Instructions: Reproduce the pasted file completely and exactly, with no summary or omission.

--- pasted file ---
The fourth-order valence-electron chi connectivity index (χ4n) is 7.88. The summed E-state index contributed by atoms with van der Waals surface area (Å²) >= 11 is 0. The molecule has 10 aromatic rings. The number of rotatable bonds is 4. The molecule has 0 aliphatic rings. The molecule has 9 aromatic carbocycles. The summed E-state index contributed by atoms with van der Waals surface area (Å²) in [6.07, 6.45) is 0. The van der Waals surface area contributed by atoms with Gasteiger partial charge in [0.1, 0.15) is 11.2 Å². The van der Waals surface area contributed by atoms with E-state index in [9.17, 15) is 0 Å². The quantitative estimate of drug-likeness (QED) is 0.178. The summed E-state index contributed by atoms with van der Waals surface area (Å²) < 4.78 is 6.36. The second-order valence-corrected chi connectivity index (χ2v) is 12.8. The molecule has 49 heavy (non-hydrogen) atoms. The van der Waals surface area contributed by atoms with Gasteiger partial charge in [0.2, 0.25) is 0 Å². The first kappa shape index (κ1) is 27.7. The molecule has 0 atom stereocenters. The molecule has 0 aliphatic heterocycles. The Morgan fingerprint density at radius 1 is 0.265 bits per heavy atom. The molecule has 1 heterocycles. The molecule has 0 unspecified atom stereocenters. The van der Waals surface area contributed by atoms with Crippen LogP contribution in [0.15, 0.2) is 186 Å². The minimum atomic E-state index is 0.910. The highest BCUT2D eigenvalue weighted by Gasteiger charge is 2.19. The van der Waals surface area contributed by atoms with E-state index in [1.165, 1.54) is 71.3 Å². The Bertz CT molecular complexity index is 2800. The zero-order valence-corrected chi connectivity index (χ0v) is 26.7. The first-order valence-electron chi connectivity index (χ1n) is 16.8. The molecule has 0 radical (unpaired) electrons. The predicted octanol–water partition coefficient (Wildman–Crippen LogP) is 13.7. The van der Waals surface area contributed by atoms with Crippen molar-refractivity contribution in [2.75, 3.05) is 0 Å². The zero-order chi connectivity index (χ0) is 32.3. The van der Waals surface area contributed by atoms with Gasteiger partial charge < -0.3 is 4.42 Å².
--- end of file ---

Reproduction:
The fourth-order valence-electron chi connectivity index (χ4n) is 7.88. The summed E-state index contributed by atoms with van der Waals surface area (Å²) >= 11 is 0. The molecule has 10 aromatic rings. The number of rotatable bonds is 4. The molecule has 0 aliphatic rings. The molecule has 9 aromatic carbocycles. The summed E-state index contributed by atoms with van der Waals surface area (Å²) in [6.07, 6.45) is 0. The van der Waals surface area contributed by atoms with Gasteiger partial charge in [0.1, 0.15) is 11.2 Å². The van der Waals surface area contributed by atoms with E-state index in [9.17, 15) is 0 Å². The quantitative estimate of drug-likeness (QED) is 0.178. The summed E-state index contributed by atoms with van der Waals surface area (Å²) < 4.78 is 6.36. The second-order valence-corrected chi connectivity index (χ2v) is 12.8. The molecule has 49 heavy (non-hydrogen) atoms. The van der Waals surface area contributed by atoms with Gasteiger partial charge in [0.2, 0.25) is 0 Å². The first kappa shape index (κ1) is 27.7. The molecule has 0 atom stereocenters. The molecule has 0 aliphatic heterocycles. The Morgan fingerprint density at radius 1 is 0.265 bits per heavy atom. The molecule has 1 heterocycles. The molecule has 0 unspecified atom stereocenters. The van der Waals surface area contributed by atoms with Crippen LogP contribution in [0.15, 0.2) is 186 Å². The minimum atomic E-state index is 0.910. The highest BCUT2D eigenvalue weighted by Gasteiger charge is 2.19. The van der Waals surface area contributed by atoms with E-state index in [1.165, 1.54) is 71.3 Å². The Bertz CT molecular complexity index is 2800. The zero-order valence-corrected chi connectivity index (χ0v) is 26.7. The first-order valence-electron chi connectivity index (χ1n) is 16.8. The molecule has 0 radical (unpaired) electrons. The predicted octanol–water partition coefficient (Wildman–Crippen LogP) is 13.7. The van der Waals surface area contributed by atoms with Crippen molar-refractivity contribution in [2.75, 3.05) is 0 Å². The zero-order chi connectivity index (χ0) is 32.3. The van der Waals surface area contributed by atoms with Gasteiger partial charge < -0.3 is 4.42 Å².